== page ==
Ruben Mendoza and Melba Levick
Magical spaces rich in history, the missions of California, featured here in all-new photography, invite reverie and hint of romance.
The twenty-one missions of California, from San Diego to San Francisco Solano, are historic treasures and sites of pilgrimage for visitors from the world over. Intrinsically beautiful structures typically built of adobe brick and wood, adorned with towers, domes, whitewashed stucco, often surrounded by lush gardens, the missions are at the very heart of California.
Established by Spanish padres, built by Native Californians, and preserved and restored by historians and architects, California’s missions are unique monuments to the region’s early American Indian and European histories. This colorful, informative exploration of all twenty-one missions, each with its own rich story to tell, journeys along the historic Camino Real, from Mission Dolores with its flower-strewn courtyard gardens, in San Francisco, to San Juan Capistrano, famous for the swallows that flock to its inviting grounds. With lush photography that captures the missions’ details so splendidly, this is the perfect book for mission visitors and lovers of their strong and simple forms.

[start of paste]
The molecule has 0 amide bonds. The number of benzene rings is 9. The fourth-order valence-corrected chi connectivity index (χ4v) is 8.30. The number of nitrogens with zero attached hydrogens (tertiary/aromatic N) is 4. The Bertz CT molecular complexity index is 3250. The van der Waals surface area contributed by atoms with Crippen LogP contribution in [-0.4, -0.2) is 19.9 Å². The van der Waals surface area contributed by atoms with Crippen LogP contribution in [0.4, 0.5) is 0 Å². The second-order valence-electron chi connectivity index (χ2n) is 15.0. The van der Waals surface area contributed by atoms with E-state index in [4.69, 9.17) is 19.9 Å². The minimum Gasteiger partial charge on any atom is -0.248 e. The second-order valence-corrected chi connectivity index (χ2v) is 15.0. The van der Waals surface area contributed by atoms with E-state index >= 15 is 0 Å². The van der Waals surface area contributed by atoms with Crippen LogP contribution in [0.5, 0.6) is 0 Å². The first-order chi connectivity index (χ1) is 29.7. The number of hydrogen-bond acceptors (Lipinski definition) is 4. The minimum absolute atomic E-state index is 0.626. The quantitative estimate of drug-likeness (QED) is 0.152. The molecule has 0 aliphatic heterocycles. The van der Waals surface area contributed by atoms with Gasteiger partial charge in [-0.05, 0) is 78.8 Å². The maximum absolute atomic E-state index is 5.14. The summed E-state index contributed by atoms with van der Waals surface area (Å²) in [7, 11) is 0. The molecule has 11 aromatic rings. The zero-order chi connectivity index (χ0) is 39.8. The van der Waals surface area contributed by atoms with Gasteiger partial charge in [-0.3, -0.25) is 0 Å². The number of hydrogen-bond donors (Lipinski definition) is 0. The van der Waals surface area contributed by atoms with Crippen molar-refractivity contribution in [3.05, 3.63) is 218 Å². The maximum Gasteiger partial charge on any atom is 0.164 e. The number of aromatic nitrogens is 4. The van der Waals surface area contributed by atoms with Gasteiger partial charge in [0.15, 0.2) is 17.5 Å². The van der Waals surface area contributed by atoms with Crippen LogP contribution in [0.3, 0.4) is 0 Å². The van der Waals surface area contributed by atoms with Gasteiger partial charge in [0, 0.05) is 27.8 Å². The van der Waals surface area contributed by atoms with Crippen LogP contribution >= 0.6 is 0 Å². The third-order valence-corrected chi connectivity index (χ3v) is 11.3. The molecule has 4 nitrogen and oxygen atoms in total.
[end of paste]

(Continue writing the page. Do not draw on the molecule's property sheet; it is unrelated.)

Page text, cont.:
If you inherit something, do you also inherit responsibility for its history, even if you have no awareness of that history? After tracing the house she inherited from her grandmother to the selling of land stolen from the Utes, Denise must decide whether to stand up for her family or her convictions. The Inheritance explores how someone who benefited directly from the removal of an American Indian tribe from their lands comes to understand how that happened and what one can do about it. Denise wrestles with guilt on hearing about the impact of land theft directly from a Ute elder. How much responsibility does she bear for what happened long before she was born? As a fourth-grade teacher charge with teaching state history, how much can she change the prescribed curriculum in order to teach history from Indigenous viewpoints? As she gradually weighs various responses, Denise comes to terms with who she is in relationship to those around her.
Enid Baxter Ryce
Field Guide to Fort Ord is a 100-page economical full-color paperback keepsake with images of Fort Ord's past and present, including hand-painted maps, archival photographs from Fort Ord yearbooks and the only comprehensive documentation of the soldier murals of Fort Ord. It is not a comprehensive history of the base. It is a companion to the PlanetOrd.Com project - documenting historic Fort Ord after it was closed, and in some ways, abandoned. Fort Ord is significant historically. It was the primary training site for soldiers during the Vietnam War. It was the first military base to integrate across race and gender. Fort Ord was the first home of VOLAR (volunteer Army) and later, the evolution of the innovative Lightfighters. A portion of the land was designated a National Monument in 2012. The original base is roughly the size of San Francisco, and is a critical wilderness area in California. Over 1 million soldiers served at Fort Ord.